*Note: Much of this content comes from our partners at Aite Group, who will build out these observations of trends across early, current and late stages of COVID-19 in our Protect webinar on June 25.
Fraud trends observed across various stage of the COVID-19 pandemic
It’s hard to believe that it’s been over three months since the World Health Organization declared the novel coronavirus a global pandemic. As we now know, the beginning of the COVID-19 pandemic saw a rapid consumer adoption of digital channels and transactions, with fear of contraction driving new habits such as:
- Low touch / no touch transactions
- Pre-payment and pick up
- Online shopping
- P2P transactions
- Increased use of digital banking
Since fraudsters thrive on confusion and fear, we also saw an increase in fraudsters taking advantage of consumers in the form of scam calls, offers to lower debt or refinance a mortgage, and even promises of COVID-19 tests. The financial services industry in particular saw an 11% increase in risky transactions after the pandemic declaration, and identity theft was the top reported fraud type for financial institutions. 1
A few months into the pandemic, the financial services industry is embracing a “new normal”
We’re no longer in the beginning stages of COVID-19, and things have even began to normalize (relatively speaking) for many of us as we adjust to working from home and wearing masks at the grocery store — but unsurprisingly, fraud hasn’t paused or slowed down. In fact, we can see fraud rising almost everywhere: in increased call center volumes, a 250% increase in digital channel usage, surges in lending fraud attacks, and mules opening accounts online.
According to the Aite Group, financial institutions were experiencing an 8% decrease in fraud losses prior to the pandemic. The current COVID-19 fraud estimate is a 10-15% increase in fraud losses, which is an almost 20% jump. 2
The financial services industry had to adopt quickly to its “new normal”, from closing in-person branch access to setting up entire fraud and operations teams to work from home. It’s also common to see institutions adopting more relaxed Card Not Present (CNP) fraud strategies, increasing remote deposit capture and P2P limits, and reevaluating their 2020 tech investments. And while nobody can say for certain what the post-COVID “new normal” will look like, the Aite Group predicts that most financial services organizations will have a digital-first customer base, increased surface areas for digital attacks, and — like so many other industries — currently-remote workers continuing to work remotely, even after it’s safe to return to the office.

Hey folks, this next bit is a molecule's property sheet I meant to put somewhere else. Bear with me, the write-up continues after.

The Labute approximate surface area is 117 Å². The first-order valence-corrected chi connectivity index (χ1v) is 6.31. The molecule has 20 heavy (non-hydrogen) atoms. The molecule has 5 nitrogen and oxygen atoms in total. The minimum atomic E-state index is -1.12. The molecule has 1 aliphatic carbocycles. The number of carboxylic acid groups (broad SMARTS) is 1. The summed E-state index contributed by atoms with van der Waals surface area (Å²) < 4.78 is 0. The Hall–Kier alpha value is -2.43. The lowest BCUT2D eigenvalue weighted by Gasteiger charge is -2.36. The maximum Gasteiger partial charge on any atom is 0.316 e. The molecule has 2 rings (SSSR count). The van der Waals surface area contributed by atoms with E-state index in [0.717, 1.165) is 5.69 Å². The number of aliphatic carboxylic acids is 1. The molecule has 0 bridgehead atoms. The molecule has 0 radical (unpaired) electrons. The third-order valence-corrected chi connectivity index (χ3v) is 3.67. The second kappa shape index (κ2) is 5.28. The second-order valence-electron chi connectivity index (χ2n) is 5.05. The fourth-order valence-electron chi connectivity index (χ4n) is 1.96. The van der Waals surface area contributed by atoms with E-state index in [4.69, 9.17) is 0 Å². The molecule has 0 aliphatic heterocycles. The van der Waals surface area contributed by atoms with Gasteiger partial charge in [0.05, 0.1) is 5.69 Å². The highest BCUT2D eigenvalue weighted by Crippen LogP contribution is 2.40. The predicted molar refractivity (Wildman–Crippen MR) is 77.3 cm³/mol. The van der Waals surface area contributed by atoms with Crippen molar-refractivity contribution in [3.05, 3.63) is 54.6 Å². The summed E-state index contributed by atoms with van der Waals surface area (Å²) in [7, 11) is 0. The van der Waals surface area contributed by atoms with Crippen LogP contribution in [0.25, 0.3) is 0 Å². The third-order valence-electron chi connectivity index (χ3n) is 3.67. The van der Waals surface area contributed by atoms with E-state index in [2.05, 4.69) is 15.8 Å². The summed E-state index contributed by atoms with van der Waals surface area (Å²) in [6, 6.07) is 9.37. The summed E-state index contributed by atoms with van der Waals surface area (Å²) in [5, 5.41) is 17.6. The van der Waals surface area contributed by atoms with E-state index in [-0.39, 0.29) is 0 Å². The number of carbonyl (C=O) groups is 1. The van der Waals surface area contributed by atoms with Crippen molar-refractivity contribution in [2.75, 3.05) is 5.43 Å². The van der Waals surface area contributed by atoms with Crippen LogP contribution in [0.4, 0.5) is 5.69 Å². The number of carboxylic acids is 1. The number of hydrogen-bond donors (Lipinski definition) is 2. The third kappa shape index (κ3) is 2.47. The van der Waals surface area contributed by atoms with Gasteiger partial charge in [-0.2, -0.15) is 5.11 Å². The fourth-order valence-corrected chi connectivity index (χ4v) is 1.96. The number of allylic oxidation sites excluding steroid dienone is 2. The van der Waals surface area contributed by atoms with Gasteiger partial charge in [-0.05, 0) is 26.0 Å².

Solutions for increased online fraud resulting from digital transformations
Financial services organizations are changing and adopting in light of tough times, which can be challenging to do without hurting the customer experience. This is why we recommend a multi-phased approach to verify user identities and establish trust, authenticate consumers, and prevent fraud. In the wake of COVID-19, businesses must look at how they can react and adapt to immediate challenges while planning to transform to a changing environment for the long term:
- React to immediate fraud risks and identity verification challenges within digital channels
- Adapt your operations to streamlines consumer interactions while building trust in faceless channels
- Transform into an organization with a comprehensive plan to adjust to fraud and identity proofing challenges that will be part of a new normal.
Ultimately, we believe that these transformations are leading to major positive growth for the entire industry. To learn more about the fraud trends and solutions coming from different stages of the COVID-19 pandemic, join us for our upcoming webinar with the Aite Group on June 25.